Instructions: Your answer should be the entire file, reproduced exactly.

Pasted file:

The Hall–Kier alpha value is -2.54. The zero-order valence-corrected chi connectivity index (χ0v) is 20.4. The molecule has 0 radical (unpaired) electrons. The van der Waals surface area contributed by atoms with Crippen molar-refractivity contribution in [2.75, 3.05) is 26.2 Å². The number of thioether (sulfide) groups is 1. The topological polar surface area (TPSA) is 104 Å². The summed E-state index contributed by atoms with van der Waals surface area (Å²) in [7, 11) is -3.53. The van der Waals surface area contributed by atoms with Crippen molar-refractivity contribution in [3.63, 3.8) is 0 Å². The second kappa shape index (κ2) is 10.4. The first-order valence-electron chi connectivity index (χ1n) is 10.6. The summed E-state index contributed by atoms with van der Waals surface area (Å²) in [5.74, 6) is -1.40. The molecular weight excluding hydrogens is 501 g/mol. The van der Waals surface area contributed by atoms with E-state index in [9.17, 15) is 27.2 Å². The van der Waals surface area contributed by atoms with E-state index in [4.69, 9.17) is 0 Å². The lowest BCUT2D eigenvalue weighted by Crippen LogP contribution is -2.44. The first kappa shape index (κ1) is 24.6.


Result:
The Hall–Kier alpha value is -2.54. The zero-order valence-corrected chi connectivity index (χ0v) is 20.4. The molecule has 0 radical (unpaired) electrons. The van der Waals surface area contributed by atoms with Crippen molar-refractivity contribution in [2.75, 3.05) is 26.2 Å². The number of thioether (sulfide) groups is 1. The topological polar surface area (TPSA) is 104 Å². The summed E-state index contributed by atoms with van der Waals surface area (Å²) in [7, 11) is -3.53. The van der Waals surface area contributed by atoms with Crippen molar-refractivity contribution in [3.63, 3.8) is 0 Å². The second kappa shape index (κ2) is 10.4. The first-order valence-electron chi connectivity index (χ1n) is 10.6. The summed E-state index contributed by atoms with van der Waals surface area (Å²) in [5.74, 6) is -1.40. The molecular weight excluding hydrogens is 501 g/mol. The van der Waals surface area contributed by atoms with E-state index in [9.17, 15) is 27.2 Å². The van der Waals surface area contributed by atoms with E-state index in [4.69, 9.17) is 0 Å². The lowest BCUT2D eigenvalue weighted by Crippen LogP contribution is -2.44. The first kappa shape index (κ1) is 24.6.